The key finding in this case, Barton asserts, is that the court basically ruled that "we can't do something different than what God's done on" the issue of marriage.
Given that nothing that Barton says ought ever to be taken at face value, we decided to read the court decision for ourselves and, not surprisingly, found that Barton's interpretation of the ruling is entirely misleading.
The case involved a woman named Jessie Stallcup, who claimed to have been the wife of a widower named G.M.D. Grigsby and who had sued Grigsby's sister for control of his estate following his death. Stallcup was a prostitute whom Grigsby used to visit and she claimed that the two had agreed to become husband and wife, though they never held a ceremony, nor did they cohabitate or take any other actions to signal that they were now living has husband and wife.
The case heard by the Texas Supreme Court revolved around Stallcup's contention that she lost her lawsuit because the trial court ignored a binding appellate court precedent that stated that a common law marriage "requires only the agreement of the man and woman to become then and thenceforth husband and wife. When this takes place, the marriage is complete."
The Texas Supreme Court disagreed with Stallcup's contention, pointing out that the ruling in question involved a couple that had lived and presented themselves as husband and wife following their agreement, with the Texas Supreme Court stating that it takes more than a simple verbal agreement to constitute a legitimate marriage.
To demonstrate this point, the Texas Supreme Court proposed a hypothetical situation in which a man and a women met for the first time, agreed to become man and wife, and then went their separate ways, never to see one another again. This obviously would not constitute a binding marriage, the court found, and neither did the relationship between Stallcup and Grigsby on the grounds that, beyond their apparent agreement, they never took any further steps to establish themselves as husband and wife.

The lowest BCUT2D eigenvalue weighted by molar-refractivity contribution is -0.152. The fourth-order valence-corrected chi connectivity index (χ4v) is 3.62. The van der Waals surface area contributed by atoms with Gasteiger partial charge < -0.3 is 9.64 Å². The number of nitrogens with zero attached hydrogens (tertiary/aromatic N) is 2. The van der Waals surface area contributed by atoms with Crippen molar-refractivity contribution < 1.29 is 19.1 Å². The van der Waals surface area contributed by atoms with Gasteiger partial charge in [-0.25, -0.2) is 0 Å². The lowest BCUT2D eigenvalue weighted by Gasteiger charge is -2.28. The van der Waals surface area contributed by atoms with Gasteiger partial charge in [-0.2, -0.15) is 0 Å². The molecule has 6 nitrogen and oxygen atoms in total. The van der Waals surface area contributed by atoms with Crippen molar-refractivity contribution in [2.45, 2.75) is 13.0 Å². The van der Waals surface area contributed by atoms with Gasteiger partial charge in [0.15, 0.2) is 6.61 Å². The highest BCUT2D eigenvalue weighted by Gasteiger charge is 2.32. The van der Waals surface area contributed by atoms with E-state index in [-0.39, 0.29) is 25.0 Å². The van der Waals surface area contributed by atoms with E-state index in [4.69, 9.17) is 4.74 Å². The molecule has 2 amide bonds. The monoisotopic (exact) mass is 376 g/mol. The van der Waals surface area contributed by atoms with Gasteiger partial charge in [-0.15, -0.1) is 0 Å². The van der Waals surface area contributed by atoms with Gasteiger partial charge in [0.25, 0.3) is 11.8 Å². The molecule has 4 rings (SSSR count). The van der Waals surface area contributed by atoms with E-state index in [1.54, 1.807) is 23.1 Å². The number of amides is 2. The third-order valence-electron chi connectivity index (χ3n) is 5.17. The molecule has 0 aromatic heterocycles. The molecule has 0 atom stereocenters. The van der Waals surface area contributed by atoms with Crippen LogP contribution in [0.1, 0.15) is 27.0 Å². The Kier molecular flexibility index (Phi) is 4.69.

"It would be sacrilegious" to give legal standing to such relationships, the court found, because it would then give complete strangers the right to contest seemingly every inheritance by simply claiming to have been the secret spouse of the deceased.
Contrary to Barton's claims that this case enshrines divine principles about marriage into our civil laws, the court repeatedly notes that marriage is a nothing more than a civil contract that requires "neither license nor solemnization of religious or official ceremony" to be legally binding.
Barton claims that this case was about trying to create a secular alternative to marriage, which the court slapped down because there can never be any legal marriage that does not correspond to "God's definition." In reality, the case addressed the issue of whether a supposedly secret verbal agreement to become husband and wife constitutes a legally binding and recognizable common law marriage and whether the relationship between Stallcup and Grigsby qualified as one under the law, with the court ruling that it did not because it didn't meet the most basic requirements.
This is just one more example of Barton's willingness to intentionally and flagrantly misrepresent history in order to promote his religious and political agenda.
Federal prosecutors are seeking sixteen months in prison for Dinesh D'Souza, largely based on the fact that his supposed contrition before the court does not square with the public statements he made about the case elsewhere.
Ray Comfort's upcoming anti-gay movie is going to be absolutely amazing, according to Ray Comfort.